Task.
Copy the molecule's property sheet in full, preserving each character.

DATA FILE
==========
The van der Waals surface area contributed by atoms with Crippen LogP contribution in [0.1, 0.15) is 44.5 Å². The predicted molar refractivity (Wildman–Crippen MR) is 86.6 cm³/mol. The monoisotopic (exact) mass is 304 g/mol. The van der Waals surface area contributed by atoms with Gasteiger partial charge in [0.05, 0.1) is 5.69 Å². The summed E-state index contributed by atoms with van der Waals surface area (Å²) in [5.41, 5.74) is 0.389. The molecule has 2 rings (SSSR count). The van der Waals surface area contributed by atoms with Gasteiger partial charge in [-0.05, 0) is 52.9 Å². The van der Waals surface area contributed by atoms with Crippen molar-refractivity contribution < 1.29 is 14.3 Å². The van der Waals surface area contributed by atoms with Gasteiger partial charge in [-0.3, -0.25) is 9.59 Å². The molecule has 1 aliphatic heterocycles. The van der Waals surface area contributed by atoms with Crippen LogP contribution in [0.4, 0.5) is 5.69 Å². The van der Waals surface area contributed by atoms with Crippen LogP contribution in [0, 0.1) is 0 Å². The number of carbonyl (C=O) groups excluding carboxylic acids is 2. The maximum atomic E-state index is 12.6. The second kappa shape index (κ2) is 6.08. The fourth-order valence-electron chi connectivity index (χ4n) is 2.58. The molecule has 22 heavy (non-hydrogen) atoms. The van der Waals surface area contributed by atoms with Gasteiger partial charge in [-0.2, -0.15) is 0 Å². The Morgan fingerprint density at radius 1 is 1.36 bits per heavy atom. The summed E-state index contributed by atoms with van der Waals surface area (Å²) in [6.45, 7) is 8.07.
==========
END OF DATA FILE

The van der Waals surface area contributed by atoms with Crippen LogP contribution in [0.1, 0.15) is 44.5 Å². The predicted molar refractivity (Wildman–Crippen MR) is 86.6 cm³/mol. The monoisotopic (exact) mass is 304 g/mol. The van der Waals surface area contributed by atoms with Gasteiger partial charge in [0.05, 0.1) is 5.69 Å². The summed E-state index contributed by atoms with van der Waals surface area (Å²) in [5.41, 5.74) is 0.389. The molecule has 2 rings (SSSR count). The van der Waals surface area contributed by atoms with Gasteiger partial charge in [-0.05, 0) is 52.9 Å². The van der Waals surface area contributed by atoms with Crippen molar-refractivity contribution < 1.29 is 14.3 Å². The van der Waals surface area contributed by atoms with Gasteiger partial charge in [-0.3, -0.25) is 9.59 Å². The molecule has 1 aliphatic heterocycles. The van der Waals surface area contributed by atoms with Crippen LogP contribution in [0.4, 0.5) is 5.69 Å². The van der Waals surface area contributed by atoms with Crippen LogP contribution in [0, 0.1) is 0 Å². The number of carbonyl (C=O) groups excluding carboxylic acids is 2. The maximum atomic E-state index is 12.6. The second kappa shape index (κ2) is 6.08. The fourth-order valence-electron chi connectivity index (χ4n) is 2.58. The molecule has 22 heavy (non-hydrogen) atoms. The van der Waals surface area contributed by atoms with Gasteiger partial charge in [-0.2, -0.15) is 0 Å². The Morgan fingerprint density at radius 1 is 1.36 bits per heavy atom. The summed E-state index contributed by atoms with van der Waals surface area (Å²) in [6.45, 7) is 8.07.